inet_interfaces = all

# Network interface addresses that this mail system receives mail on by way of a
# proxy or NAT unit
proxy_interfaces = router.kernel-panic.it

# List of domains that this machine considers itself the final destination for.
# Virtual domains must not be specified here
mydestination = $myhostname, localhost.$mydomain, localhost

# List of "trusted" SMTP clients allowed to relay mail through Postfix.
mynetworks = 127.0.0.0/8, 172.16.0.0/24, 172.16.240.0/24

# What destination (sub)domains this system will relay mail to
relay_domains = $mydestination

# The default host to send mail to when no entry is matched in the optional
# transport(5) table. Square brackets turn off MX lookups
relayhost = [smtp.isp.com]

# List of alias databases used by the local delivery agent
alias_maps = hash:/etc/postfix/aliases

# Alias database(s) built with "newaliases" or "sendmail -bi". This is a separate
# configuration parameter, because alias_maps may specify tables that are not
# necessarily all under control by Postfix
alias_database = hash:/etc/postfix/aliases

# SMTP greeting banner
smtpd_banner = $myhostname ESMTP $mail_name

# Postfix is final destination for the specified list of "virtual" domains
virtual_mailbox_domains = kernel-panic.it

# Virtual mailboxes base directory
virtual_mailbox_base = /var/vmail

# Optional lookup tables with all valid addresses in the domains that match
# $virtual_mailbox_domains.
virtual_mailbox_maps = hash:/etc/postfix/vmailbox

# The minimum user ID value accepted by the virtual(8) delivery agent
virtual_minimum_uid = 2000

# User ID that the virtual(8) delivery agent uses while writing to the recipient's mailbox
virtual_uid_maps = static:2000

# Group ID that the virtual(8) delivery agent uses while writing to the recipient's mailbox
virtual_gid_maps = static:2000

# Optional lookup tables that alias specific mail addresses or domains to other local or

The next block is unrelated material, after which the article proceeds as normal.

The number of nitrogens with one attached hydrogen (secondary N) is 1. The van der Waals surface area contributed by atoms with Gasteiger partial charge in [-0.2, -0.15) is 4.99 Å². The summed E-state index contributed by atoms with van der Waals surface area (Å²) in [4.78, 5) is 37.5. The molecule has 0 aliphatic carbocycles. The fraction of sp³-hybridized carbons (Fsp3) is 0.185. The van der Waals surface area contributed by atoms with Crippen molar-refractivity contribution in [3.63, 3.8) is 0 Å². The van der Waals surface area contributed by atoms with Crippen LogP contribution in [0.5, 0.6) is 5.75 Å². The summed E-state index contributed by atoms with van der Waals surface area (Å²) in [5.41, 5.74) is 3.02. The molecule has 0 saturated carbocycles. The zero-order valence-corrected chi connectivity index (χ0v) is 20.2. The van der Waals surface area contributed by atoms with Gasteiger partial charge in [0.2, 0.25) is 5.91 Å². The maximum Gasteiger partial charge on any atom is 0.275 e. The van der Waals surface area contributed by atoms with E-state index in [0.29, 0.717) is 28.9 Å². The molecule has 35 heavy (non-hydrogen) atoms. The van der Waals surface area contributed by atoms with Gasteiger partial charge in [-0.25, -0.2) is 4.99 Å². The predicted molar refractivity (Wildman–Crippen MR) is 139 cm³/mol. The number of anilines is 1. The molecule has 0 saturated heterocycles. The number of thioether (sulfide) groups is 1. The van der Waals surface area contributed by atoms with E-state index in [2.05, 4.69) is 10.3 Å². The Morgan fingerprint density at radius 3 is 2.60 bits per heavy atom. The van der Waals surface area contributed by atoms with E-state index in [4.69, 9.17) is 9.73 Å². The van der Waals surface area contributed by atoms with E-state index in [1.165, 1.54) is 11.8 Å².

# remote address
virtual_alias_maps = hash:/etc/postfix/virtual

Let's take a closer look at some of the above configuration parameters.

One of our initial goals was to avoid having a separate Unix account for each e-mail account. We have achieved this by configuring Postfix to write to the mailboxes using uid 2000 and gid 2000 (see the virtual_uid_maps and virtual_gid_maps parameters above). Now we only have to create a user with this pair of uid and gid:

# useradd -d /var/vmail -g =uid -u 2000 -s /sbin/nologin \
> -c "Virtual Mailboxes Owner" -m vmail

Our second goal was to have all mailboxes grouped together in a single directory; this is achieved by setting the value of the virtual_mailbox_base parameter to the path of that directory (in our configuration, /var/vmail). In matter of fact, this parameter is a prefix that the virtual(8) agent prepends to all pathname results from virtual_mailbox_maps table lookups.

In our configuration, the virtual_mailbox_maps parameter refers to the /etc/postfix/vmailbox file, containing the list of all valid addresses in the virtual domains (virtual_mailbox_domains parameter) and the path to the corresponding mailboxes or maildirs (a mailbox is a single file containing all the emails; a maildir, instead, is a directory, with a particular structure, containing all the emails in separate files):

/etc/postfix/vmailbox
info@kernel-panic.it          kernel-panic.it/info/
d.mazzocchio@kernel-panic.it  kernel-panic.it/d.mazzocchio/
[...]

Please pay attention to the trailing slashes: they tell Postfix that the pathname refers to a maildir instead of a mailbox file, and maildirs are our only option, since Courier-IMAP doesn't support mailbox files.

The virtual_alias_maps parameter allows you to alias specific mail addresses or domains to other local or remote addresses. Its value is the pathname to a file (in our case /etc/postfix/virtual) containing the alias mappings:

/etc/postfix/virtual
root@kernel-panic.it		root@localhost.kernel-panic.it
postmaster@kernel-panic.it	postmaster@localhost.kernel-panic.it